Figure 4. p38 MAPK controls mTORC2 kinase activity in response to oxidative stress.

(A) HeLa cells were treated with 10 µM SB203580 for 30 min prior to H2O2 (1 mM, 15 min) or IGF-1 (100 ng/mL, 10 min) stimulation. mTORC2 complex was pulled down by anti-Rictor antibody and subjected to in vitro kinase assay using inactive His-Akt as the substrate (Top). The specificity and equal loading of Rictor immunoprecipitates were confirmed by immunoblotting with indicated antibodies (Middle). The whole cell lysates were also analyzed by immunoblotting with indicated antibodies (Bottom). (Arrowhead, 82 kDa) (B) Quantification of relative mTORC2 kinase activity. The results are presented as mean + SEM. (One-way ANOVA followed by Newman-Keuls post-hoc test when appropriate; * p<0.05, ** p<0.01 vs corresponding control groups, ## p<0.01 vs corresponding non-SB203580 treated groups, n = 3) (C) HeLa cells transfected with Flag-EV or dominant negative p38α along with GST-Akt were treated with H2O2 (1 mM, 15 min). The whole cell lysates were prepared and analyzed by immunoblotting using indicated antibodies. (*, non-specific band)

mTORC2 is Required for Cell Survival in Response to Oxidative Stress

Recent studies have implicated Rit-p38-Akt signaling as an important survival mechanism for cells responding to oxidative stress, with inhibition of this pathway sensitizing MEFs to oxidative stress, but not to DNA damage or ER stress [3], [16]. If mTORC2 activity was central to this cascade, we reasoned that mTORC2 blockade (Fig. 5A) should increase oxidative stress-dependent cell death. As shown in Fig. 5B, shRNA-mediated mTORC2 silencing (via shSin1), but not mTORC1 blockade (shRaptor), resulted in a dramatic reduction in cell viability, rivaling that seen in Rit-/- MEFs (Fig. 5C), following hydrogen peroxide exposure. Importantly, this was not the case for shRNA treated cells exposed to either etoposide (20 µM), tunicamycin (5 µg/ml), or thapsigargin (500 nM) (Fig. 5D), in which shRNA control, mTORC1, or mTORC2-treated cells, displayed equivalent reductions in cell viability.

Figure 5. mTORC2, but not mTORC1, contributes to cell survival in response to oxidative stress.

(A) Lysates from HeLa cells infected with lentivirus expressing shRNA against either Sin1 or Raptor were analyzed by immunoblotting with indicated antibodies. (Arrowhead, 82 kDa) (B) Cell viability of HeLa-shCTR, HeLa-shSin1 and HeLa-shRaptor was determined by MTS assay 24 h after the initial H2O2 exposure. The results are presented as mean + SEM. (One-way ANOVA followed by Newman-Keuls post-hoc test when appropriate; ** p<0.01, *** p<0.001, n = 3). (C) Cell viability of WT and Rit-/- MEFs was determined by MTS assay 18 h after the initial H2O2 (150 µM) exposure. The results are presented as mean + SEM. (One-way ANOVA followed by Newman-Keuls post-hoc test when appropriate; ** p<0.01, n = 3). (D) Cell viability of HeLa-shCTR, HeLa-shSin1 and HeLa-shRaptor was determined by MTS assay 24 h after the initial ET (20 µM), TM (5 µg/mL) or TG (500 nM) exposure. The results are presented as mean + SEM (One-way ANOVA followed by Newman-Keuls post-hoc test when appropriate; n = 3).


We report here that mTORC2 signaling plays an essential role in Rit-mediated Akt activation in response to oxidative stress. Rit interacts with Sin1 in vitro, and in the absence of Rit, H2O2-mediated mTORC2 and Akt activity is blunted. Importantly, Rit is not required for growth factor-mediated mTORC2-Akt signaling. Consistent with earlier studies in which p38 was found to be critical for Rit-dependent Akt activation [3], [16], inhibition of p38 MAPK signaling blunts ROS-mediated mTORC2 activity. Together these data identify mTORC2 as a critical downstream component of Rit survival signaling, serving as an essential element in the evolutionarily conserved Rit-p38-Akt survival signaling, and strongly implicate p38 in ROS-mediated mTORC2 activity. The results also provide a means to selectively blunt ROS-dependent mTORC2 activation, allowing for future analysis of the contribution of mTORC2 signaling in the survival of cells responding to oxidative stress.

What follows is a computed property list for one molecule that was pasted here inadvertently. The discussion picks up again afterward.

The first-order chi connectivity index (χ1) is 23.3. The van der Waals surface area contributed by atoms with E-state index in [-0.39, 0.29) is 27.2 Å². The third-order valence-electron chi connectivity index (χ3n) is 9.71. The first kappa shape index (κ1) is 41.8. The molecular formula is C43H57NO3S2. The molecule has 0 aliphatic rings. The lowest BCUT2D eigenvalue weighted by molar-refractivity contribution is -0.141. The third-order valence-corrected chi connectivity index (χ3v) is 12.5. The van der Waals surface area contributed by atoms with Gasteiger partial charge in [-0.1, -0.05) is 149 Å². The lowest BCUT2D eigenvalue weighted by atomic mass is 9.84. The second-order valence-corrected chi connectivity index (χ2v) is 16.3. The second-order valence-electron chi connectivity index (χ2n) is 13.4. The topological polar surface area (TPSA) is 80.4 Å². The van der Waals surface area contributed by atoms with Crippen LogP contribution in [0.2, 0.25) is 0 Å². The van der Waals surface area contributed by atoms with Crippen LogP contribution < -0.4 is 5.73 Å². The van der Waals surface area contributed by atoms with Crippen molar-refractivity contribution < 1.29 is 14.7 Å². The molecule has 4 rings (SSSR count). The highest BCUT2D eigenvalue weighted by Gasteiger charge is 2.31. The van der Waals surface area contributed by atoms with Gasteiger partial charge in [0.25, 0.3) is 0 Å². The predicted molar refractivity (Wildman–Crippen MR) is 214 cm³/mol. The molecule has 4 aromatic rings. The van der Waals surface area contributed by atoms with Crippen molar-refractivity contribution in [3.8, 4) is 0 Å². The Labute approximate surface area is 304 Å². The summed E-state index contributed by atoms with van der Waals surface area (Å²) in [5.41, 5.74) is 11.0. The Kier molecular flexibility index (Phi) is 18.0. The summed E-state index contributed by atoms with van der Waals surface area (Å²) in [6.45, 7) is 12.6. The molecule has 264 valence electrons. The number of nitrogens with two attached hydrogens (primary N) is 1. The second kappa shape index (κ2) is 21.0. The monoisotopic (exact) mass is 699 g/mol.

mTOR kinase activation is controlled by two primary regulatory mechanisms: phosphorylation of proteins within the larger scaffolded complex by cellular kinase cascades, and through interactions with members of the Ras family of small GTPases [8]. For example, activation of mTORC1 by amino acids requires Rheb, but also involves a second family of GTPases, the Rag proteins, which direct mTORC1 to Rheb containing membranes [17]. In contrast to mTORC1, the regulation of mTORC2 is less well characterized, although the Rab GTPase Rhy1 has recently been shown to control TORC2-mediated activation of the AGC kinase Gad8 in S. pombe [18] and Rac1 has been found to directly bind mTOR in response to growth-factor stimulation, guiding mTORC1 and mTORC2 to subcellular compartments enriched in both substrates and additional activators [19]. Stimulation of TORC2-Gad8 signaling requires GTP-bound Ryh1, with Ryh1 promoting the interaction between Gad8 and the Sin1 subunit of the TORC2 complex [18]. Here we provide the following evidence that mTORC2 functions downstream of Rit to mediate Akt activation in response to oxidative stress. First, deletion of Rit in MEFs significantly reduces both mTORC2 and Akt activation following oxidative stress, but importantly does not alter growth factor-dependent activation of these kinases. The residual Akt phosphorylation observed in Rit-/- MEFs implies that additional mTORC2 regulators contribute to ROS-dependent mTORC2-Akt signaling, although these cascades remain to be identified. Second, using both shRNA-mediated silencing techniques and Rictor null MEFs we demonstrate that mTORC2 activity is essential for Rit-dependent Akt activation as monitored by anti-phospho-Akt-S473 immunoblotting. Moreover, inhibitor studies suggest that p38 acts upstream of mTORC2 to regulate Akt phosphorylation in response to oxidative stress. Third, Rit interacts with Sin1, providing a means for Rit to associate with the larger mTORC2 complex. Finally, silencing of either Rit or mTORC2 results in a similar cellular phenotype, selective oxidative stress sensitivity, without significantly altering survival in response to ER-stress or DNA damaging agents, corroborating that Rit and mTORC2 are involved in a common cellular process. We have previously demonstrated that Rit associates with a HSP27-scaffolded p38-MK2-Akt signaling complex that contributes importantly to ROS-mediated Akt activation [3], [16]. Thus, the interaction of Rit with Sin1 might be an important molecular link in this cascade. We speculate that Rit serves to bridge the HSP27 and mTORC2 complexes, allowing phosphorylation of one or more members of the mTORC2 complex by the p38 or MK2 kinases associated with HSP27 while bringing active mTORC2 in proximity to HSP27-scaffolded Akt. Additional studies will be needed to explore these possibilities.